17 May 2023

Government set to abolish section 21 ‘no fault’ evictions

By James Eden, Solicitor, Hayes + Storr.

The Government is set to introduce new legislation that would abolish ‘no fault’ evictions.

Currently section 21 of the Housing Act 1988 allows a landlord to serve a notice (a section 21 notice) on a tenant to leave a property without giving a reason. The notice must provide a tenant with at least two months’ notice, after which time the landlord can apply for a possession order from the court, as long as certain criteria have been met.

The new legislation put forward by the Government would seek to end this process and prevent possession via a section 21 notice. This would leave landlords with having to serve a section 8 notice in order to regain possession.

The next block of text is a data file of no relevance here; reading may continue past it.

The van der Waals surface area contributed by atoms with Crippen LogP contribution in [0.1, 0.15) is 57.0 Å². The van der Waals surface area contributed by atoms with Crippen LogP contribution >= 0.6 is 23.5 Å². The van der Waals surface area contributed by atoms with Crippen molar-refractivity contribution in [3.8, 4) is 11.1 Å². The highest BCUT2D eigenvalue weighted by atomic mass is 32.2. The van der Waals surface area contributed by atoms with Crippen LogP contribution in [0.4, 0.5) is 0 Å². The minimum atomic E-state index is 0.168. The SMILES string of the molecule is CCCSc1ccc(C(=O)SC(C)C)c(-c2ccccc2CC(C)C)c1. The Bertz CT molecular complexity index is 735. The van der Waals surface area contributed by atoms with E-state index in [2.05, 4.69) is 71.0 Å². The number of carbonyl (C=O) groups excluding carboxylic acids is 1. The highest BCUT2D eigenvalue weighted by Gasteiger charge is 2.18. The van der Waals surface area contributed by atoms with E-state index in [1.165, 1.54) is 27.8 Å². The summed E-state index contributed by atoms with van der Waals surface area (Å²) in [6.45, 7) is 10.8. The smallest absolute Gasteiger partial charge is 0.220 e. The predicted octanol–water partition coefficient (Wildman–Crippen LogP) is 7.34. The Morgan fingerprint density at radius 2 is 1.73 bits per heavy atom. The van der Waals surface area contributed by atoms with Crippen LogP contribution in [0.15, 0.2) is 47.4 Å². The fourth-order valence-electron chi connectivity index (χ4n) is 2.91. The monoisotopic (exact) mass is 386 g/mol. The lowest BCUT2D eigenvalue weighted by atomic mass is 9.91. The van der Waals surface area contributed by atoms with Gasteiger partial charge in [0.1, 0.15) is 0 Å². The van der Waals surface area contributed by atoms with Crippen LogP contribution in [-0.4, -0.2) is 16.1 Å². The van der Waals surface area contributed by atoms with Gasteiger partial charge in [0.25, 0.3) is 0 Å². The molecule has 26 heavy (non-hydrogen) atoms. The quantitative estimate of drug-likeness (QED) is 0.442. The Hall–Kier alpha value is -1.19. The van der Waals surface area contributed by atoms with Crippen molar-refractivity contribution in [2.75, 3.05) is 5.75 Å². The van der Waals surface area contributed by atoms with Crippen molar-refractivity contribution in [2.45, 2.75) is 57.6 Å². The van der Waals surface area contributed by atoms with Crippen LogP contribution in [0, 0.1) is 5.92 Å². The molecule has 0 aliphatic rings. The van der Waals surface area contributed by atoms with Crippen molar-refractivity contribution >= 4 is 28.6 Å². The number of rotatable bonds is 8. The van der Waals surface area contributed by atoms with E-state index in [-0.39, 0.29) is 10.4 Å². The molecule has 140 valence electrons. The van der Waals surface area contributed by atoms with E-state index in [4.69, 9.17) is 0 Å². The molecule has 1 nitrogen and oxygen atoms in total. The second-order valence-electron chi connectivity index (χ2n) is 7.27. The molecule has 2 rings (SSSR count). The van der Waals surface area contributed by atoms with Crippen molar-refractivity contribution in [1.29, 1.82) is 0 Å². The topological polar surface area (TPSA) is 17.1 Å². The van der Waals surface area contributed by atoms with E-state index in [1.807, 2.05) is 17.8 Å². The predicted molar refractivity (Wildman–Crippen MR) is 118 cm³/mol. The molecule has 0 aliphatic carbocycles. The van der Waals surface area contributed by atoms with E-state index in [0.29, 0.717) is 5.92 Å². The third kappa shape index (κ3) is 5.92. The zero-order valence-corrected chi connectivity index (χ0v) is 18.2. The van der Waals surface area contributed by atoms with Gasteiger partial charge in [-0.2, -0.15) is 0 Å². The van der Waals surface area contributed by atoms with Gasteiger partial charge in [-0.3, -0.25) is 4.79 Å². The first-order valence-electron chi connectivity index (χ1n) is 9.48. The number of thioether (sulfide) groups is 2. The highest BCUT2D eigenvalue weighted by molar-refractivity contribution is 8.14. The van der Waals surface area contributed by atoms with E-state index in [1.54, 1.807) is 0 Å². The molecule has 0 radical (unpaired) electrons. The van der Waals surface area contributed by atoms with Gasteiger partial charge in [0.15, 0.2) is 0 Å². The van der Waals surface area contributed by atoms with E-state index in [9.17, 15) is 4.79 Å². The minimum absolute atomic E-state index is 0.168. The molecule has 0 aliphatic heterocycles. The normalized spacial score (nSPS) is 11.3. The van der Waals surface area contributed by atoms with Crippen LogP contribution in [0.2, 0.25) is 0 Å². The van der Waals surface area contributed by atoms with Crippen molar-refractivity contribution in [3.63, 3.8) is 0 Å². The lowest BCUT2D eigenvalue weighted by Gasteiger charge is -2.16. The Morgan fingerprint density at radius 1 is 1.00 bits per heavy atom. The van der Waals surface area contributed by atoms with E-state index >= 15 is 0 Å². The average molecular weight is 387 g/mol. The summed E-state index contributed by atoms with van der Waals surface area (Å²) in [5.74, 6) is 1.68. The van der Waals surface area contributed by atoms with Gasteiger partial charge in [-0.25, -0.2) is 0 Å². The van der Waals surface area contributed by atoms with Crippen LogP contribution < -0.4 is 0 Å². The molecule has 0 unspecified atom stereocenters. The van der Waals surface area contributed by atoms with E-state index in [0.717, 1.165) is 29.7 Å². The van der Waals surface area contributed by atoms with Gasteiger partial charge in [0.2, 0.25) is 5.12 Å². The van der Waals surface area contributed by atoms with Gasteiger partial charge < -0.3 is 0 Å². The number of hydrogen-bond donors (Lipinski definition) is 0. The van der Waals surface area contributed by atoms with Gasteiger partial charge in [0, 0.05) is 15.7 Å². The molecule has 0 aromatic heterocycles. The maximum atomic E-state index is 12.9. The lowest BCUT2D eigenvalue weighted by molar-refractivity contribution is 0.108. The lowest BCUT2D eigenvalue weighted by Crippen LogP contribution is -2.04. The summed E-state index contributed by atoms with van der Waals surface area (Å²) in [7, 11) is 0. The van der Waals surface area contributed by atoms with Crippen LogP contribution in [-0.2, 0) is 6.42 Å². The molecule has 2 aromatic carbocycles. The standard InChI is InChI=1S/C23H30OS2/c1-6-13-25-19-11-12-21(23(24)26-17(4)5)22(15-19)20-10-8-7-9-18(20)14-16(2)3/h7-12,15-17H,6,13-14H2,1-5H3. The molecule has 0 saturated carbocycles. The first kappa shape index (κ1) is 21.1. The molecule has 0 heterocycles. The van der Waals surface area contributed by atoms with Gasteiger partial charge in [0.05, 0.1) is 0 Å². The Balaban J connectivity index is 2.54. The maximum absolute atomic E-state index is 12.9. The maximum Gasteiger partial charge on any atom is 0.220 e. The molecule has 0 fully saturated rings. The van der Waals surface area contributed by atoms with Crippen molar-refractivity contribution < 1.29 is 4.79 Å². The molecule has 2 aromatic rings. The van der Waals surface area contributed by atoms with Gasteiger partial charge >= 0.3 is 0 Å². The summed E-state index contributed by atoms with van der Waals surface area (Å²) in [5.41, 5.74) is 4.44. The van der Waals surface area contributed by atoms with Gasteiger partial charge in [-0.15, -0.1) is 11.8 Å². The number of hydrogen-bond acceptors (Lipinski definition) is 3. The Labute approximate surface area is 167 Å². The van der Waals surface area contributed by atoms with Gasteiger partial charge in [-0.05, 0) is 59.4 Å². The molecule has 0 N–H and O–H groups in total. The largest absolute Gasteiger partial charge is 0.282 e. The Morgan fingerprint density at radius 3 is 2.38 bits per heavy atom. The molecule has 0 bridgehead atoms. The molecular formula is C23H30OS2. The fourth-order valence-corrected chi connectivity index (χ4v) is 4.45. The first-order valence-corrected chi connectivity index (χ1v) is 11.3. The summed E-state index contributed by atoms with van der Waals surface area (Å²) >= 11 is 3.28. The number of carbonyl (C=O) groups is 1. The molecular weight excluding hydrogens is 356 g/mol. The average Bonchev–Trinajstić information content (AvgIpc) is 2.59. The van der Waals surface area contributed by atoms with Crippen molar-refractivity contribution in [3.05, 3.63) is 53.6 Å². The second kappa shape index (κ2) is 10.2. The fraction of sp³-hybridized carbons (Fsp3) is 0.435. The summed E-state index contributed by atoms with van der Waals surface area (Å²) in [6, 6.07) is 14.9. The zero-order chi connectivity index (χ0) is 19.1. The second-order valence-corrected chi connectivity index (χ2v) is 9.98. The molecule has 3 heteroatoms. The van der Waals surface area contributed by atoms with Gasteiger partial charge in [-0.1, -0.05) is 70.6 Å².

Section 8 notices require a landlord to rely on the prescribed grounds for possession as set out in Schedule 2 of the Housing Act 1988 and therefore can only usually be issued when a tenant is in breach of the terms of the tenancy agreement. Depending on the term broken by the tenant, the landlord has to give the tenant between two weeks and two months’ notice.

It remains to be seen when the proposed ban on section 21 notices will come in to affect.

If you have any questions contact james.eden@hayes-storr.com in the litigation team or call 01328 863231.